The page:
FIG. 18 shows a high level diagram of a browser assistance server 150 detecting that a request for a webpage may include a webpage element that may result in the mobile device processor undergoing an undue amount of processing. The request may result in rendering a webpage in an inefficient manner. In this aspect, the browser assistance server 150 may detect certain webpage elements are present and may pre-compile the webpage elements into binary or a native format of the mobile device 100. The browser assistance server 150 may generate a binary file that corresponds to the webpage element. The browser assistance server 150 may transmit the binary file to the mobile communication device 100 for a faster load time.

For example, at 8:00 a.m. a user using a mobile communication device 100 may seek to download a webpage by sending a request 1802 to the Internet 114. The request may be received by a server (not shown) and the response request may potentially return data 1804 that includes HTML, JavaScript, CSS, and objects. The mobile communication device 100 may also send a request 1806 to a browser assistance server 150. The request 1806 may determine whether the browser assistance server 150 can provide hints to more efficiently parse and execute HTML, JavaScript, CSS and objects.

In addition to the hints, the browser assistance server 150 can also directly analyze and pre-compile JavaScript for a predetermined architecture. The browser assistance server 150 may process the JavaScript and may generate a direct binary pre-compiled translation of the requested JavaScript web elements 1810. The direct binary translation of the requested JavaScript web elements 1810 can be transmitted to the mobile communication device 100 as shown by arrow 1808 for immediate use by the mobile communication device 100 browser. The precompiled binary 1810 allows the mobile communication device 100 to avoid parsing, analyzing and just-in-time processing associated with the JavaScript execution path. The mobile device 100 may optionally provide feedback to the browser assistance server 150. In an alternative aspect, the browser assistance server may provide a virtualized module on the mobile device 100 and deliver data to the virtualized module.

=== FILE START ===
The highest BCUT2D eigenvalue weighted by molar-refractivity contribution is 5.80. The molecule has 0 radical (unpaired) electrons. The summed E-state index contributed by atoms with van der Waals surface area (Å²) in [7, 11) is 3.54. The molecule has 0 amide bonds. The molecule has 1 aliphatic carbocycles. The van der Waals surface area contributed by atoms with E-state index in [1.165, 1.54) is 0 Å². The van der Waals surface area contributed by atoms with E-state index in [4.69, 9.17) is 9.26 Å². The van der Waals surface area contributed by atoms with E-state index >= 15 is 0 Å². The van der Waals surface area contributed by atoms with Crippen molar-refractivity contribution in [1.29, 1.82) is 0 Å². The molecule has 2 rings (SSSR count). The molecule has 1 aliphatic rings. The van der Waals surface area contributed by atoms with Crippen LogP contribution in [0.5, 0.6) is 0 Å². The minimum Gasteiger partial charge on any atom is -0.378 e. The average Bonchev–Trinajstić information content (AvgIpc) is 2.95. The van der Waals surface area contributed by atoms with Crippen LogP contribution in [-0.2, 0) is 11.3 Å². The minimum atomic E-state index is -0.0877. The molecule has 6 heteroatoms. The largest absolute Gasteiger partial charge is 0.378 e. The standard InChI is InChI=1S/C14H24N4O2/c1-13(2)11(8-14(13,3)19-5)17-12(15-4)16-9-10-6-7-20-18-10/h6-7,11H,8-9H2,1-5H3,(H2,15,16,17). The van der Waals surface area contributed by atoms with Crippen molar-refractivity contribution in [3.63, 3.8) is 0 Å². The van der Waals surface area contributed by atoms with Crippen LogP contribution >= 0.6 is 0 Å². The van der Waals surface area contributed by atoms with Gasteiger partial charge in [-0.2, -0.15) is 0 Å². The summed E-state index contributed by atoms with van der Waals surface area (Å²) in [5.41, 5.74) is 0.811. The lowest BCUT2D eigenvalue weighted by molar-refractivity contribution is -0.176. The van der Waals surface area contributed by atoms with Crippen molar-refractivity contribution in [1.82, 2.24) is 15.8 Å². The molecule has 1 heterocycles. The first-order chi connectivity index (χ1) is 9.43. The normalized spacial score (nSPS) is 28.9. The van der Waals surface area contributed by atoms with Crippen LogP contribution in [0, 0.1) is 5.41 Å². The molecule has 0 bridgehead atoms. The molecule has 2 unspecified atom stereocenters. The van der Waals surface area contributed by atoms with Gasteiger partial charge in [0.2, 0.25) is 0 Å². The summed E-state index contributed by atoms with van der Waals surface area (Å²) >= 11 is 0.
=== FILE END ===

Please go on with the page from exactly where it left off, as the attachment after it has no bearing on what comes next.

FIG. 19 illustrates an aspect method 1900 for a browser assistance server that detects JavaScript elements and provides a direct binary translation of the requested JavaScript web elements to form the precompiled binary or native file. The direct binary translation is transmitted to the mobile communication device 100 for immediate use by the mobile communication device browser. Method 1900 may be implemented in a computing device having a processor 131 configured with processor-executable instructions to perform the operations of the method 1900. In method 1900, the processor 131 may commence operation at block 1902 where a mobile communication device 100 transmits a request for a webpage.

In block 1904, the processor of the mobile communication device may send a request to a browser assistance server 150 to efficiently parse and to execute JavaScript. In block 1906, the browser assistance server 150 may analyze the request and pre-compile the webpage JavaScript for the mobile communication device 100. In block 1908, the browser assistance server 150 may form at least one pre-compiled binary file and may transmit the pre-complied binary file to the mobile device processor 131. The direct binary translation may be transmitted to the mobile communication device 100 for immediate use by the mobile communication device browser. Alternatively, the translation may be in another native language associated with the mobile communication device browser. The native language allows the mobile communication device to avoid parsing, analyzing and just-in-time processing of a JavaScript execution path. In block 1910, the mobile device processor 131 may use the pre-complied data to render the webpage. In block 1912, the mobile device may optionally send feedback to the browser assistance server.